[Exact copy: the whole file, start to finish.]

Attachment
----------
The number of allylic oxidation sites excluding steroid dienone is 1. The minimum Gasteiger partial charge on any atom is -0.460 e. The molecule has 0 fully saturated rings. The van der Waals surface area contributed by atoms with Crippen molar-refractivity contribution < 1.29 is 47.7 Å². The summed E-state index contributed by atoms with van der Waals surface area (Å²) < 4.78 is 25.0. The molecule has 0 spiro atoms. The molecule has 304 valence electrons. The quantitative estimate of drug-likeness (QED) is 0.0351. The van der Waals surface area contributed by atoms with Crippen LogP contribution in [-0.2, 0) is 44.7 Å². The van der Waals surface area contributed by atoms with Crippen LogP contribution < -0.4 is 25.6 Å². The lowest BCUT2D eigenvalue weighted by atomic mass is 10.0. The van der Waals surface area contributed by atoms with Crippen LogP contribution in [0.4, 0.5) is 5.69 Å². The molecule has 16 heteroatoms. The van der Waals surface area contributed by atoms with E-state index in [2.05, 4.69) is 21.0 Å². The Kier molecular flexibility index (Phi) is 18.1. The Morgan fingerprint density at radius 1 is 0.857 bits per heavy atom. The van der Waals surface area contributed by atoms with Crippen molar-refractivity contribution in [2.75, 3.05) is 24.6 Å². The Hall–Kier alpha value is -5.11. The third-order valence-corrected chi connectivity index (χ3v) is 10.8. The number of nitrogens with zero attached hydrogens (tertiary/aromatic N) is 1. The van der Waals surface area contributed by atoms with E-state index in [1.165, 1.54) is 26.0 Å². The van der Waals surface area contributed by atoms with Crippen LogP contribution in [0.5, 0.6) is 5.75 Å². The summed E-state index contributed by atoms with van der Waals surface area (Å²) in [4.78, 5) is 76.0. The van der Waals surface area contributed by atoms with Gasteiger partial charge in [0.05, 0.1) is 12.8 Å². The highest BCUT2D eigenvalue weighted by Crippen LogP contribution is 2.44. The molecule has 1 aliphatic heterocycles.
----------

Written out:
The number of allylic oxidation sites excluding steroid dienone is 1. The minimum Gasteiger partial charge on any atom is -0.460 e. The molecule has 0 fully saturated rings. The van der Waals surface area contributed by atoms with Crippen molar-refractivity contribution < 1.29 is 47.7 Å². The summed E-state index contributed by atoms with van der Waals surface area (Å²) < 4.78 is 25.0. The molecule has 0 spiro atoms. The molecule has 304 valence electrons. The quantitative estimate of drug-likeness (QED) is 0.0351. The van der Waals surface area contributed by atoms with Crippen LogP contribution in [-0.2, 0) is 44.7 Å². The van der Waals surface area contributed by atoms with Crippen LogP contribution < -0.4 is 25.6 Å². The lowest BCUT2D eigenvalue weighted by atomic mass is 10.0. The van der Waals surface area contributed by atoms with Crippen LogP contribution in [0.4, 0.5) is 5.69 Å². The molecule has 16 heteroatoms. The van der Waals surface area contributed by atoms with E-state index in [2.05, 4.69) is 21.0 Å². The Kier molecular flexibility index (Phi) is 18.1. The Morgan fingerprint density at radius 1 is 0.857 bits per heavy atom. The van der Waals surface area contributed by atoms with Crippen molar-refractivity contribution in [2.75, 3.05) is 24.6 Å². The Hall–Kier alpha value is -5.11. The third-order valence-corrected chi connectivity index (χ3v) is 10.8. The number of nitrogens with zero attached hydrogens (tertiary/aromatic N) is 1. The van der Waals surface area contributed by atoms with E-state index in [1.165, 1.54) is 26.0 Å². The van der Waals surface area contributed by atoms with Crippen LogP contribution in [0.5, 0.6) is 5.75 Å². The summed E-state index contributed by atoms with van der Waals surface area (Å²) in [4.78, 5) is 76.0. The van der Waals surface area contributed by atoms with Gasteiger partial charge in [0.05, 0.1) is 12.8 Å². The highest BCUT2D eigenvalue weighted by Crippen LogP contribution is 2.44. The molecule has 1 aliphatic heterocycles.